Mayim Bialik, who used to be Blossom, and now has a PhD in Neuroscience and two young boys is now a blogger. And in this post, she describes what being an attachment parent means to her.
Needless to say it has caused somewhat of a stir. I get it. It sounds somewhat defensive and somewhat smug all at the same time. I don’t think she meant it that way, but when I read it that’s what I got from it. Saying things like (in reference to not forcing manners and not chasing her boys around saying – say please – say thank you) ‘those words have never passed my lips’ is a pretty strong absolute. I try not to force manners.
Big tangent: Actually, this was one of the real sticking points with people who commented which I can understand. On the face of it why wouldn’t you want to enforce manners in children. Poorly mannered children are EVERYWHERE. And I can’t speak for anyone else, but for me I prefer not to ask Riley to say please, thank you, bless you, excuse me, your welcome, pardon. Why? Not because I don’t want her to learn it or say it. But because I want her to learn it in a way that she understands why she says it. Not just that it’s an automatic thing that is said in conversation. I don’t want her to speak politely. I want her to be polite. That’s my reason. I don’t really know if it will be more effective than anyone else’s way – but it’s the way I’m most comfortable with and makes the most sense to me.
But never? Well that makes her a more confident woman than me. Every now and then I get into a situation where Riley is given something by a relative stranger and my social face gets the best of me and I ask her to say please or thank you.
So what I’m saying is I can see why her post rubbed people up the wrong way. Although she was very clear that it was just what worked for her family. It was also pretty black and white in terms of her parenting philosophy.
But still, as I read through the comments . . .
Sidenote: Why do I read the comments? Why?! I just know that they’re going to get me really, really annoyed. Annoyed like I’m watching Sarah Palin annoyed. Oh right, I’m nosy.
As I read through, a few things struck me. Some of the comments were plain insulting ‘if you want your baby to live, stop co-sleeping!’, some were a little weird, ‘if you are so busy breastfeeding and co-sleeping how do you even have time to live?’, to the downright mind boggling, ‘wait until your kids are grown then you’ll be sorry! Why do you have to be attached to them all the time anyway?!’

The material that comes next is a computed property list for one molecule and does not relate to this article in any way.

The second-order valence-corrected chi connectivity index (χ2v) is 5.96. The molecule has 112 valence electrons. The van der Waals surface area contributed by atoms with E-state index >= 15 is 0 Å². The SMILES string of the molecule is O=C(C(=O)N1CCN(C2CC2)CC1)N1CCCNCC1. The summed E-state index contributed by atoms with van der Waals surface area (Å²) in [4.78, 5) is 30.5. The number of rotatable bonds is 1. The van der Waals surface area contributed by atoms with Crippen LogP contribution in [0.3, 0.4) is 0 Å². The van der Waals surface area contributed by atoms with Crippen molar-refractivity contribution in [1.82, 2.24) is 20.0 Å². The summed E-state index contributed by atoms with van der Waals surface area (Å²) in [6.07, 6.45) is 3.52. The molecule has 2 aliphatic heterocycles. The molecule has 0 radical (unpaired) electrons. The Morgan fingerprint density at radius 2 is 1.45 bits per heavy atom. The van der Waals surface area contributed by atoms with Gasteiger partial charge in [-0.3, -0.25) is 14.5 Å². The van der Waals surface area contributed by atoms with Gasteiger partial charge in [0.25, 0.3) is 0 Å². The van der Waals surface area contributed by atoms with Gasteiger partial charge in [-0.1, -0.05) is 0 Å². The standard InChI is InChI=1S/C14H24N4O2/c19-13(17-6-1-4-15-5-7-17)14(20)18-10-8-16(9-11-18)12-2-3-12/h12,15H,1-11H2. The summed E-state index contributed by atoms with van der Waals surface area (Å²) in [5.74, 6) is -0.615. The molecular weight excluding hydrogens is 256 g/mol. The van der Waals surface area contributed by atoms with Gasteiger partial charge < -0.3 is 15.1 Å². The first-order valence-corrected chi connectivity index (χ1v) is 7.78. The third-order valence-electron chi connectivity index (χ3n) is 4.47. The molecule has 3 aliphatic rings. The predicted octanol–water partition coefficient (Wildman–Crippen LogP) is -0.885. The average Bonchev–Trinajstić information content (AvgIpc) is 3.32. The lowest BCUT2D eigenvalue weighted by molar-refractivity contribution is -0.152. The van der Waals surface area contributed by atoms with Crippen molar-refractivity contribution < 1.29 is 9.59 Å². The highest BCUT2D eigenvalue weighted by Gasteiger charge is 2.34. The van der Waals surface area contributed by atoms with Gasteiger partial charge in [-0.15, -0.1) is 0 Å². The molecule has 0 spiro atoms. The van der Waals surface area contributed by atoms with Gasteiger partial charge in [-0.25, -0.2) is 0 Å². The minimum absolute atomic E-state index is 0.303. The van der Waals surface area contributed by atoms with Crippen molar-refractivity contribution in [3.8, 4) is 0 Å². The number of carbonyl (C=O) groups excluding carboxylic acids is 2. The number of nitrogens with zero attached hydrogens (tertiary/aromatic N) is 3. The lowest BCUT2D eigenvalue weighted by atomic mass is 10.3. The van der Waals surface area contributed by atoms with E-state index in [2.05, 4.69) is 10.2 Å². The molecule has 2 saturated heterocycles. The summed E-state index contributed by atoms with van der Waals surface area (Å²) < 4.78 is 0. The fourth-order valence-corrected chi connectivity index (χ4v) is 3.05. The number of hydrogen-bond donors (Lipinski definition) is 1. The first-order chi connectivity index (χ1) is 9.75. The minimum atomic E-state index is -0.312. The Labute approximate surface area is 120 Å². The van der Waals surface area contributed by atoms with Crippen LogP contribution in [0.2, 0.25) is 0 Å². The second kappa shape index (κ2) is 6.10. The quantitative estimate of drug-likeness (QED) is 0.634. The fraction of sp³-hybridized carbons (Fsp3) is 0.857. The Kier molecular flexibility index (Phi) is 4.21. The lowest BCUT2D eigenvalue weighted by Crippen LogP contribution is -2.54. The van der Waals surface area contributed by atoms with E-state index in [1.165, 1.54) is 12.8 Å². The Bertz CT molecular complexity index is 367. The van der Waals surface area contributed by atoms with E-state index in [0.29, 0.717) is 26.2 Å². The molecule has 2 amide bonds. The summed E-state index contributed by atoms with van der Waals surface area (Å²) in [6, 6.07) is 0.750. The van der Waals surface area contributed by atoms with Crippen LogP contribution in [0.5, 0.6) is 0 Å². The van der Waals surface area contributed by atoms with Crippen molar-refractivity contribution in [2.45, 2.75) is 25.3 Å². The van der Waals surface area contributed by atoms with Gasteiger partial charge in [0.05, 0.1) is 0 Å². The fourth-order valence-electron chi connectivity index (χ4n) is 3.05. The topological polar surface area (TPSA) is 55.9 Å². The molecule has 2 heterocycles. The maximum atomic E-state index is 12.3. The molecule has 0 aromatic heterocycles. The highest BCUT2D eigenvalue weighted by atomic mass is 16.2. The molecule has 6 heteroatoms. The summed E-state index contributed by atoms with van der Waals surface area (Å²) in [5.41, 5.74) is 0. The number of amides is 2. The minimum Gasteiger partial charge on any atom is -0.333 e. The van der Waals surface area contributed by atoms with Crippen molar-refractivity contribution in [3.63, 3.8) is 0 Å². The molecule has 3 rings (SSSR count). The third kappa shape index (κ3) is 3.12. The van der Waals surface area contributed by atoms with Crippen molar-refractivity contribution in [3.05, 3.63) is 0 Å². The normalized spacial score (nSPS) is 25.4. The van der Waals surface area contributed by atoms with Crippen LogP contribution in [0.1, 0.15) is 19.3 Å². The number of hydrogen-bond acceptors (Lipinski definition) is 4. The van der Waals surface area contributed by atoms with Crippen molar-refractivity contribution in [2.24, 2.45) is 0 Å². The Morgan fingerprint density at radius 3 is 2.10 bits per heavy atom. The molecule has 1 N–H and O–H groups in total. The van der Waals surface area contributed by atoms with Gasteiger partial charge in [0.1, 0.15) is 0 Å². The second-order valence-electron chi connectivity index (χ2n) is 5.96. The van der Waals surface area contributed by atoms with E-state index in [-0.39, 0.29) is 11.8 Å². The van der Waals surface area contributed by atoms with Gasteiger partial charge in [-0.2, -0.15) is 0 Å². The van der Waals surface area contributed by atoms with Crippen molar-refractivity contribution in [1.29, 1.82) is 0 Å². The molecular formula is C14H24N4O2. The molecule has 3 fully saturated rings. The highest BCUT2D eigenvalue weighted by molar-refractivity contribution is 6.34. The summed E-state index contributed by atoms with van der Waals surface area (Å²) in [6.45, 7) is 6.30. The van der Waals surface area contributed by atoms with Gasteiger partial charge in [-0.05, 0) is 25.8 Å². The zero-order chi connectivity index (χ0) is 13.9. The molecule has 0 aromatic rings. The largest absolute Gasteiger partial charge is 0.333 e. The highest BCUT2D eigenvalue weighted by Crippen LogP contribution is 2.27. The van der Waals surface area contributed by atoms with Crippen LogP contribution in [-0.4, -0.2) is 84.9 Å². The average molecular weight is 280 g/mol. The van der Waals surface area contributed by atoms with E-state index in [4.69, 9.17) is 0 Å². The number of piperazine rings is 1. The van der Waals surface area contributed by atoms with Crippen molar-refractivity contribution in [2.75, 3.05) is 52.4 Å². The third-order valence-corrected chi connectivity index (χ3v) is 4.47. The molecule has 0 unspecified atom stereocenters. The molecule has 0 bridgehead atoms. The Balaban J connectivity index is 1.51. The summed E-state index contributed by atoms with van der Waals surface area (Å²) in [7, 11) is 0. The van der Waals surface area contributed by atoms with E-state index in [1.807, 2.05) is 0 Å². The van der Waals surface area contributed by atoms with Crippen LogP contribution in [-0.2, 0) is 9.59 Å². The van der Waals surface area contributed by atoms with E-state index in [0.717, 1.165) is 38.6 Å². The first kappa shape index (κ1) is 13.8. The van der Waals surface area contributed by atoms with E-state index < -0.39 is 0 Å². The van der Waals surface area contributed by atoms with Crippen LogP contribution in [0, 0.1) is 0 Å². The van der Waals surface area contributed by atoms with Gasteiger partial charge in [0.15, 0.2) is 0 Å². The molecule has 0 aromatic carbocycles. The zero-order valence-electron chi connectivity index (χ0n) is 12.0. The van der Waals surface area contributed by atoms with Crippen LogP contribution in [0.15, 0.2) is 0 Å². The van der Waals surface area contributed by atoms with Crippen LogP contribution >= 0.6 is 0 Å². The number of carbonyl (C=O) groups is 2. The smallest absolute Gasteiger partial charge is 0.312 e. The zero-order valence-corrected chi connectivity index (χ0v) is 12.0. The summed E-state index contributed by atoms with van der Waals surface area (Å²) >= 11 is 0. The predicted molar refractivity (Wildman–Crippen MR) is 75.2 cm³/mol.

One thing is you can’t put all attachment parents in one basket. It’s like saying that all women are essentially the same. For myself, I’m too attachmenty for some people and not attachmenty enough for others. I will always be a very passionate advocate of co-sleeping, for example, but I’ll never be a full-time co-sleeper (other than with a baby). I loved breastfeeding, but for me the limit was around the 1 year mark.
Another thing. Why does one parent’s choice say anything about anyone else’s. It doesn’t to my mind. So I struggle to understand why a presentation of one persons parenting philosophy is so deeply offensive to others.
And you know what drives me nuts about the comments on these sorts of things? They way they don’t talk to the actual issue. The vast majority did not discuss the benefits or disadvantages of breastfeeding, co-sleeping, natural birth or gentle discipline. All they said was – this person can’t have this opinion because her children are too young, or she doesn’t have enough of them, or she hasn’t been to my house and dealt with my children.
And that’s about it. Rant over. I have no filter today.
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